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Every year on the 19th of June, we celebrate Juneteenth. Juneteenth has been referred to as African-American Independence Day because it is the day when we celebrate the emancipation of slavery in the United States. While a popular holiday in Black culture, Juneteenth has entered the broader cultural consciousness over the past few years as the Black Lives Matter movement has gained support from people of all races as well as from people around the world.
The History of Juneteenth
Juneteenth is short for "June Nineteenth." On that date in 1865, General Granger arrived in Galveston, Texas with Union troops to proclaim slavery had been abolished and to oversee the process of freeing African Americans from their bondage. Over 250,000 slaves were freed over the next few months, and the celebrations began! Originally called "Jubilee Day," June 19th would continue to be a major holiday in Texas from then on, becoming an official state holiday in 1980.
Today, almost all US states commemorate Juneteenth as a state holiday. Many of them embraced the holiday very recently. 2020 marked the largest Juneteenth celebrations yet with widespread media coverage and lots of social media engagement. Large scale Black Lives Matter protests in the months leading up to June 19th, 2020 put a spotlight on the continuing inequality faced by African Americans. To many, celebrating July 4th as the national holiday symbolizing freedom was not genuine, as it did not represent freedom for all. Juneteenth meant freedom without limitation and became the true Independence Day for those fighting for equality.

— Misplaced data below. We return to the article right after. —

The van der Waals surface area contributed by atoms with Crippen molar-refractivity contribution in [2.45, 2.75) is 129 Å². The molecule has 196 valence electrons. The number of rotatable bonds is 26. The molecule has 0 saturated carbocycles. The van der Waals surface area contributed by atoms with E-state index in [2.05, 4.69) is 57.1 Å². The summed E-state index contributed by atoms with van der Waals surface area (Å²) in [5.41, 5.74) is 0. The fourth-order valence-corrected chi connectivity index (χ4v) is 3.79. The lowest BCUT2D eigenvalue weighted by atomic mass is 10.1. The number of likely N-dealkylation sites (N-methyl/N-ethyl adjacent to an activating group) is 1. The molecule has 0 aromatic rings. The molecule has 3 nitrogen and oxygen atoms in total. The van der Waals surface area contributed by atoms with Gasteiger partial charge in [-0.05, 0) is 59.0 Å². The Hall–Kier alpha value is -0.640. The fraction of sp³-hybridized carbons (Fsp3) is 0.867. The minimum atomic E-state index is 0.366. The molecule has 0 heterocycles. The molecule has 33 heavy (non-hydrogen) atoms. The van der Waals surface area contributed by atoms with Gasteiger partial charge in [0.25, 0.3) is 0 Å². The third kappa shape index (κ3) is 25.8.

How to Celebrate Juneteenth
What does a Juneteenth jubilee. look like? Given that Juneteenth began in the Lone Star State, most people celebrate with some good old fashioned Texas barbecue. There are rodeos, pageants to crown a Miss Juneteenth, and other organized events. Around the country there are picnics, firework displays, and delicious barbecues and neighborhood cook outs.
This year, we encourage all Best Brains families to acknowledge Juneteenth and to find a way to celebrate. If this isn't a holiday you normally celebrate, we have a few suggestions. This is a great occasion to support black owned businesses in your community and to wish them a happy Juneteenth. Encourage kids to participate in any organized events through their school, and to listen and support their peers who voices are not always heard. Look for open events in your area to see if your family can join in the jubilation. You can even provide financial support to organizations who promote black culture such as the NAACP or the Juneteenth Project.
In June of 2020, then Senator Kamala Harris introduced a bill to the Senate to make Juneteenth a national holiday. A year later she is the nation's first African American and first female Vice President. She represents a commitment to uplift minority voices and to continue to fight for freedom for all!